Reef Check California held its second annual Staff/Instructor Retreat at Catalina Island this month. We were graciously hosted by our partner Guided Discoveries at their Catalina Island Marine Institute, located a couple miles west of Avalon. We had 12 attendees from all over the state, with the largest contingent coming from northern California. The three-day retreat focused on calibrating all RCCA Instructors to ensure our counting techniques were in tip-top shape. As the program has continued to grow, we now have several academic institutions that are teaching our protocols without RCCA staff involvement. This is an exciting development and is allowing RCCA to reach and engage even more people across the state. In addition to completing calibration both inside the classroom and out in the field, the attendees also generated some important ideas that will help us guide RCCA in the future. It was a great opportunity to have people in a single location and ensure we translate volunteer ideas into future plans. Reminder: We have put the final touches on the 2009 Training Schedule. Spread the word and get your friends and neighbors involved! There is no better way to take direct action to improve marine management in California than to become a trained RCCA diver. If you are an experienced certified diver please visit our training page and sign-up, the spots are going fast. This year, we are also piloting a project that can allow non-divers to take the course as well. If you are a non-diver, prefer warm waters, or have a friend or family member who would like to be more involved, please contact email@example.com for details, requirements, and pricing. Celebrate the new administration in Washington and make a tax-deductable donation to support Reef Check California. With some strong signals coming out of Washington that science will be the driving force for environmental decisions in the future, obtaining high quality data on California rocky reef ecosystems is an urgent priority. We continue to be on the front lines of improving marine management in California and need your support! So if you aren’t a member, please join us.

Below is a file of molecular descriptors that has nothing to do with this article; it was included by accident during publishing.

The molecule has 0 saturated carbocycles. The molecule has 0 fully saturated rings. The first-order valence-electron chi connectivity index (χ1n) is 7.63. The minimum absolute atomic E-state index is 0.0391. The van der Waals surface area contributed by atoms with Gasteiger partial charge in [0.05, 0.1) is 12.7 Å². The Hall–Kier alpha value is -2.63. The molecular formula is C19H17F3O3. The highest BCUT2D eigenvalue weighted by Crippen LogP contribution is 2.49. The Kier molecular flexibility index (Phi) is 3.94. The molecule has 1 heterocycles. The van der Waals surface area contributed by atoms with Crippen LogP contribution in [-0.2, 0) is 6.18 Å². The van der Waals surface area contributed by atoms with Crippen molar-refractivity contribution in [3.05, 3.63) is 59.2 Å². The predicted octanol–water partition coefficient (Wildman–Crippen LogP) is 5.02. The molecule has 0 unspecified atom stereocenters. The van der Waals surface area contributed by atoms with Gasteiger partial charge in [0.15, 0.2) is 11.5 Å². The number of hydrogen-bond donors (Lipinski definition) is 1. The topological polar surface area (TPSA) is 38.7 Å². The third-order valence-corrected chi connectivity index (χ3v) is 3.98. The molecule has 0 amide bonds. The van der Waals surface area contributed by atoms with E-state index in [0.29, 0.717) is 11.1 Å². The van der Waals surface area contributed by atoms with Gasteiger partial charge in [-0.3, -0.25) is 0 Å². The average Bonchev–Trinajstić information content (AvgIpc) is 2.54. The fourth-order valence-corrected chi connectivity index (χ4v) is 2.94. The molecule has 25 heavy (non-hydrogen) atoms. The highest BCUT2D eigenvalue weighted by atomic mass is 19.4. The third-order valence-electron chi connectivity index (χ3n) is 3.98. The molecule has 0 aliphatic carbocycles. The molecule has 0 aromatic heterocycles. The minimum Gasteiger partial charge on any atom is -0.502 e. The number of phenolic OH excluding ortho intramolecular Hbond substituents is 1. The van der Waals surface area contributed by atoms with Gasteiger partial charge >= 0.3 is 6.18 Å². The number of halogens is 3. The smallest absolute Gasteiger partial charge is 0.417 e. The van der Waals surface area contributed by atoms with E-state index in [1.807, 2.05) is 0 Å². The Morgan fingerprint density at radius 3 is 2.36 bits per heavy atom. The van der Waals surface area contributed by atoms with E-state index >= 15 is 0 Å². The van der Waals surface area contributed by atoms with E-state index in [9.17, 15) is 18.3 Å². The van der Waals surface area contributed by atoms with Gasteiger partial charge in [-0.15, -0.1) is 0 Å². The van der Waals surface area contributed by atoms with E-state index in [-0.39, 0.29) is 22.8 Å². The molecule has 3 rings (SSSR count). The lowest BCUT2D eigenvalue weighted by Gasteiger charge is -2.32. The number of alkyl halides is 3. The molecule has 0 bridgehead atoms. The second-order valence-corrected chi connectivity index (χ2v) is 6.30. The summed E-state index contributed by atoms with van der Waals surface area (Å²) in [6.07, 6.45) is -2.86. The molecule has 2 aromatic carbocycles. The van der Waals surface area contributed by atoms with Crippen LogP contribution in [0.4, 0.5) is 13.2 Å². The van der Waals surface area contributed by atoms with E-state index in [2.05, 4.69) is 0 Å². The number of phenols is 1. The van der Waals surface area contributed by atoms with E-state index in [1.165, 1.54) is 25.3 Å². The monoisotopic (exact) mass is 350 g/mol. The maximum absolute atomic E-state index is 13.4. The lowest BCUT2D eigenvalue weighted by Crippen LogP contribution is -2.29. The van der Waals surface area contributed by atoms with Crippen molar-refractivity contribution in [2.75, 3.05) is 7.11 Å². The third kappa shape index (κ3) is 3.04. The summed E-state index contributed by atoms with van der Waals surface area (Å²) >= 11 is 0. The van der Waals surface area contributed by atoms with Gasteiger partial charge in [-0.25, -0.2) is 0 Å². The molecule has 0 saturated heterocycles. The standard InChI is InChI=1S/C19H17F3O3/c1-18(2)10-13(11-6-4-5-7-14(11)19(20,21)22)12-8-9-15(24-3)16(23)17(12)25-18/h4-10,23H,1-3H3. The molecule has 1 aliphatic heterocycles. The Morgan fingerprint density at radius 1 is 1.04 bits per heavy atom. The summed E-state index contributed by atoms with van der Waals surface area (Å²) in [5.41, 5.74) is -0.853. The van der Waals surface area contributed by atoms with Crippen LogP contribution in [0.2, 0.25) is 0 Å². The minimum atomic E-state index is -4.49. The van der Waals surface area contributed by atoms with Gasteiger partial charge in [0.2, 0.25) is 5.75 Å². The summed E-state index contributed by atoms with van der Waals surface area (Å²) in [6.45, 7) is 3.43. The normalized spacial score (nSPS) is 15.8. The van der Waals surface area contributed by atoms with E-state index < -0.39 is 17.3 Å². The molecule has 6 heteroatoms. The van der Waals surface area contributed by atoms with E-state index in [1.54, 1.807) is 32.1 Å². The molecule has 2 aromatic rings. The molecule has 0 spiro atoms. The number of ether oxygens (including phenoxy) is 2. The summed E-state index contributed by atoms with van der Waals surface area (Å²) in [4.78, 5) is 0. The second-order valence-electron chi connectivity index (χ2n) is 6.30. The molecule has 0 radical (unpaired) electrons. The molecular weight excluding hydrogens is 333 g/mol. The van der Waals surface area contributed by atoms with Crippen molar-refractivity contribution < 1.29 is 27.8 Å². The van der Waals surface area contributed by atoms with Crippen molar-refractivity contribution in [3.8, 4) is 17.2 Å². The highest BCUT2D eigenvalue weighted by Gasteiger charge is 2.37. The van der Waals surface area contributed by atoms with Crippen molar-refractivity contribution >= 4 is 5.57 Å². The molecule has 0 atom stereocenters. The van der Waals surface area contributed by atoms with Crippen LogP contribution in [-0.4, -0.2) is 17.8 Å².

|Reef Check Baja Update: Join Us on Our Expedition to Isla Natividad!